Now, how would we prevent administrators from making bad decisions? After all, many will no doubt grouse, what's keeping a principal from picking lousy textbooks or hiring lousy teachers? This is where having an independent school board as a check comes in. The board should be allowed to overrule the principal's decisions, or potentially even hire and sack the principal. Assuming the board is elected by the community, or even just randomly selected from the parents of students at the school, it will do its best to make decisions for the good of the students and the school. If the board has teeth, the principal will be afraid of its bite, and in turn do the right thing.
The Education Ministry should still have a role to play, of course. But the primary purpose of the Education Ministry should be to facilitate good decision-making, not to impose centralised decisions. The Education Ministry could commission studies of different schools across the country and publish its findings as a list of best practices which schools could adopt or reject depending on suitability. It could publish rankings of schools based on different metrics so everyone would know where their local school stands compared to its peers. The Education Ministry should facilitate the flow of information so that good ideas can spread and bad ideas can be checked. But otherwise, its role in running schools should be limited as much as possible; parents and teachers will always be better judges of the kind of education their pupils need.
The only serious objection I can foresee to this admittedly wide-ranging proposal is that it seems a little too radical. We're far too used to a centralised school system, and this is not good. Why should a school in the mountains be conducting the same science experiments as a school near the beach, when they have acces to different ways of illustrating the same scientific principles? Why should a community of rich English-speaking kids have to teach its children in Malay or Chinese or Tamil, and why should a community of primarily poor Malay speakers have to teach its children in English? A centralised decision-making system treats every school and every student as the same, which is simply not sensible.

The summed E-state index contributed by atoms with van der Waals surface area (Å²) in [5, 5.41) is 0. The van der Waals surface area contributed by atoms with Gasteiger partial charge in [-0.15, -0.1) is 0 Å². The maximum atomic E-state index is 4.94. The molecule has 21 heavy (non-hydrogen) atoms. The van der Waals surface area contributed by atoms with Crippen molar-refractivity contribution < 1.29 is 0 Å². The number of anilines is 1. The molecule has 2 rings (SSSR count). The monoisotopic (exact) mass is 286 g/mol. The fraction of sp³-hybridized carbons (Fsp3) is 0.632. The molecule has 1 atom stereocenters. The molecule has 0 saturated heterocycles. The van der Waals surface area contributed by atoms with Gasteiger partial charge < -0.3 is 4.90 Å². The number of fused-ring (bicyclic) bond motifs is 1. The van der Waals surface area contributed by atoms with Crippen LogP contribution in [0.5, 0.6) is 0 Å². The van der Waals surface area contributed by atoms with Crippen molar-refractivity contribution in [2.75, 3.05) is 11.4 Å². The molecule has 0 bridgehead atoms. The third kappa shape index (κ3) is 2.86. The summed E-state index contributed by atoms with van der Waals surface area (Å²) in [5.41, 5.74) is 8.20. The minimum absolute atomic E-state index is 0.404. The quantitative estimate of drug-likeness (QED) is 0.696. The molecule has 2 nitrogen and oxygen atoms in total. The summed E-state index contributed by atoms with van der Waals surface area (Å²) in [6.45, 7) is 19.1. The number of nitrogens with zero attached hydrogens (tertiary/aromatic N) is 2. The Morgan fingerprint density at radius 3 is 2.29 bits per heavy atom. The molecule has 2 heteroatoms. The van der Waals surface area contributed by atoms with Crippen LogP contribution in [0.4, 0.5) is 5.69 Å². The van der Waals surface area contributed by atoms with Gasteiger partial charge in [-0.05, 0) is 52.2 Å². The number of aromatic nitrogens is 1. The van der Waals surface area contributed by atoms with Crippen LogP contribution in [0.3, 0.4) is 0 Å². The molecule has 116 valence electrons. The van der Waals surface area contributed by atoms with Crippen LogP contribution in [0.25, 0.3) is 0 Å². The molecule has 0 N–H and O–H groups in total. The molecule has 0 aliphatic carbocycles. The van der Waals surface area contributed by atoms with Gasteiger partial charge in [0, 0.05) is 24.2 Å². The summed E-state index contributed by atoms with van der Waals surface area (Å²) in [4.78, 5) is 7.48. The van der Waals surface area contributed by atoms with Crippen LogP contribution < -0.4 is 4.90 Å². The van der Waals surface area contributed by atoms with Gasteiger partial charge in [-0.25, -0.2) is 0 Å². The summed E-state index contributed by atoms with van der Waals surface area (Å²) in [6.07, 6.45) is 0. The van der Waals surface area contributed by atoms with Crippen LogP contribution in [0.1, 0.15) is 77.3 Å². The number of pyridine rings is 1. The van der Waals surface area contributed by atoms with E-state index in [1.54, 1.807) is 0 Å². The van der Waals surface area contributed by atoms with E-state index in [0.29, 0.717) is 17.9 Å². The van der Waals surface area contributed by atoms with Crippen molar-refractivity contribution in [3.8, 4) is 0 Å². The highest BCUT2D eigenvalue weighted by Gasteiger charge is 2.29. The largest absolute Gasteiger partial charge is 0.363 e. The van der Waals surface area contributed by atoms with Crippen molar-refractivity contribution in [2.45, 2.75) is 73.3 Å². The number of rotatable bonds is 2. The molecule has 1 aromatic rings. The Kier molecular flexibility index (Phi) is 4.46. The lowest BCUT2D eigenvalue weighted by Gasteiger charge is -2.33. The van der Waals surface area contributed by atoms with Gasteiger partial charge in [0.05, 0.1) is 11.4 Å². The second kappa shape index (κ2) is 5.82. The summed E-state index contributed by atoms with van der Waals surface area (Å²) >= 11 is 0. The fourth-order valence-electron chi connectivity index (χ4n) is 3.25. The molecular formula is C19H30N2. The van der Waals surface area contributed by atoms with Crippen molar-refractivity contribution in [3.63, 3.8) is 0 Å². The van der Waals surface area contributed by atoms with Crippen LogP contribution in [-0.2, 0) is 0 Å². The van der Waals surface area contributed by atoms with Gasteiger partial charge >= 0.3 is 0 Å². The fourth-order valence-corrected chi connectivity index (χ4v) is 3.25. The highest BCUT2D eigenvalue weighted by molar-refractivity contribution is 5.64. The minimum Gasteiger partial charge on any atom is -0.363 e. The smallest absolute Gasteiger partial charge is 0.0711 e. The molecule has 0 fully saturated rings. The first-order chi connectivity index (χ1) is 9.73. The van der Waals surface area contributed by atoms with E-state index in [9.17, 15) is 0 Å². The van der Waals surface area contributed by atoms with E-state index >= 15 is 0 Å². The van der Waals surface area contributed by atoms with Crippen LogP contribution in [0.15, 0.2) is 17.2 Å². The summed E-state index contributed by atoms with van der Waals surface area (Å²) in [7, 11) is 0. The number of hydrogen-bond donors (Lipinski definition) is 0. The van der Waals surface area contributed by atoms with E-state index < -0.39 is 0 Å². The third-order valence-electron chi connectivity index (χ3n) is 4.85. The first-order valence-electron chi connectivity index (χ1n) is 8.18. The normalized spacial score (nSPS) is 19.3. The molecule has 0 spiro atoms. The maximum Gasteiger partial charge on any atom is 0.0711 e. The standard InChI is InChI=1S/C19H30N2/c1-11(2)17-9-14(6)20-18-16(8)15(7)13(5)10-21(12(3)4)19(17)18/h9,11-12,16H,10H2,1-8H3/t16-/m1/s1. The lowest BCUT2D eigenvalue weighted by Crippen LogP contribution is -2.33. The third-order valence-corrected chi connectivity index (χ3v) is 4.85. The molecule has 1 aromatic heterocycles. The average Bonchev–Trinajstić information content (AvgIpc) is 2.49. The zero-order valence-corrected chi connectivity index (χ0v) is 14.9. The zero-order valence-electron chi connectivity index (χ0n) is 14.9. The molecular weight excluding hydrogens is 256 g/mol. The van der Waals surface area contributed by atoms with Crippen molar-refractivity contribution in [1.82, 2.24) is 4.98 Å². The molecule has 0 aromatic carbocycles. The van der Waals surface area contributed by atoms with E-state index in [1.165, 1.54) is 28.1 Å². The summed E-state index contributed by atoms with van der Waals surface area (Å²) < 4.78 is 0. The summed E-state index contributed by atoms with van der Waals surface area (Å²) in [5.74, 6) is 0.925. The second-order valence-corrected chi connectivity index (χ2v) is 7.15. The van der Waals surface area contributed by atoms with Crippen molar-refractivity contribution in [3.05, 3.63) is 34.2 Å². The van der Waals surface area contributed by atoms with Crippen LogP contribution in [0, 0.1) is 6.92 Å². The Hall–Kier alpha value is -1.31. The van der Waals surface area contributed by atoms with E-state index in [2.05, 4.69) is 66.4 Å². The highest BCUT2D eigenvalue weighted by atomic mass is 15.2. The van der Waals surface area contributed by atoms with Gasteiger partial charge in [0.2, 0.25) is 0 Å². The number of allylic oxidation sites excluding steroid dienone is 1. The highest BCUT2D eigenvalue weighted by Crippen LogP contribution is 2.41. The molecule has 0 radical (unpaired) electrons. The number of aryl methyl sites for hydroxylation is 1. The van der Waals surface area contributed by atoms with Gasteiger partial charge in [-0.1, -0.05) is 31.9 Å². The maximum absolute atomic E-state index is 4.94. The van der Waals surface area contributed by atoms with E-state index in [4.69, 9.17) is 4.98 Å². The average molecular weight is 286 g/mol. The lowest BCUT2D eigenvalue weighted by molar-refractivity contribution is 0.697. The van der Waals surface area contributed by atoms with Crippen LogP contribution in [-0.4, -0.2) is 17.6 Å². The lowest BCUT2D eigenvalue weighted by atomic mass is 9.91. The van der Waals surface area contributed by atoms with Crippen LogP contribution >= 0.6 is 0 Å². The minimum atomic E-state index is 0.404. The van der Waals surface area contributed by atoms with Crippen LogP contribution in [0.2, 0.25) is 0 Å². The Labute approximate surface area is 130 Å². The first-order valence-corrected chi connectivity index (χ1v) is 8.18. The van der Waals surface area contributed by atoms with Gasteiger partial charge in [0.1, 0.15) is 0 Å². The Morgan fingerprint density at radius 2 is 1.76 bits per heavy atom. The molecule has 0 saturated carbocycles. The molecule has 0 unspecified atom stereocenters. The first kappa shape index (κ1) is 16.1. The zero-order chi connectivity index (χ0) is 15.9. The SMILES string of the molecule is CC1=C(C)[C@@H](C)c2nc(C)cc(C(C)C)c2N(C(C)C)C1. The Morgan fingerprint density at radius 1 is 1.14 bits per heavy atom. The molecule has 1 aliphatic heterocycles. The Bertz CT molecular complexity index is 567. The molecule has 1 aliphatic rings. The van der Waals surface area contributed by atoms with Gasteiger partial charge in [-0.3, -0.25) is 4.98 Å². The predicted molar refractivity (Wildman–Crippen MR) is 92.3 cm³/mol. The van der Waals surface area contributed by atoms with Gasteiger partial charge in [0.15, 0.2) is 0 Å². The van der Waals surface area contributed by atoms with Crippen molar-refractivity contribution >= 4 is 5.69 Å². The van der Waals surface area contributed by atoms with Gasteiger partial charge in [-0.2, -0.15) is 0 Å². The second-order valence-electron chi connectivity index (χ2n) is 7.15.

My proposal is not very likely to be taken up any time soon by the government, though I hope Tony or one of his colleagues can one day put it forward for serious consideration. But I think the principle behind it is sound: We must reduce the bureaucracy and centralisation choking innovation and adaptation in our school system. And if we can start by just letting schools decide for themselves whether to teach science and maths in English or the pupils' mother tongue, that would be good enough for me.
One retort to the suggestion that we let schools decide which language to use to teach science and maths was that schools would make the obviously wrong decision. This is essentially saying, "We're going to let parents throw their kids' lives away by teaching them in English/their mother tongue!" I don't think that is going to happen. Parents are the best judge of what is best for their children; if that is not so, then we should not be letting parents take care of their children. Make as much information available to parents as possible - bombard them with leaflets about the various pros and cons of English and mother tongue education. But let the parents and schools decide which approach will work best for them. It is clear that one single approach will not work for all.
First published in Education in Malaysia.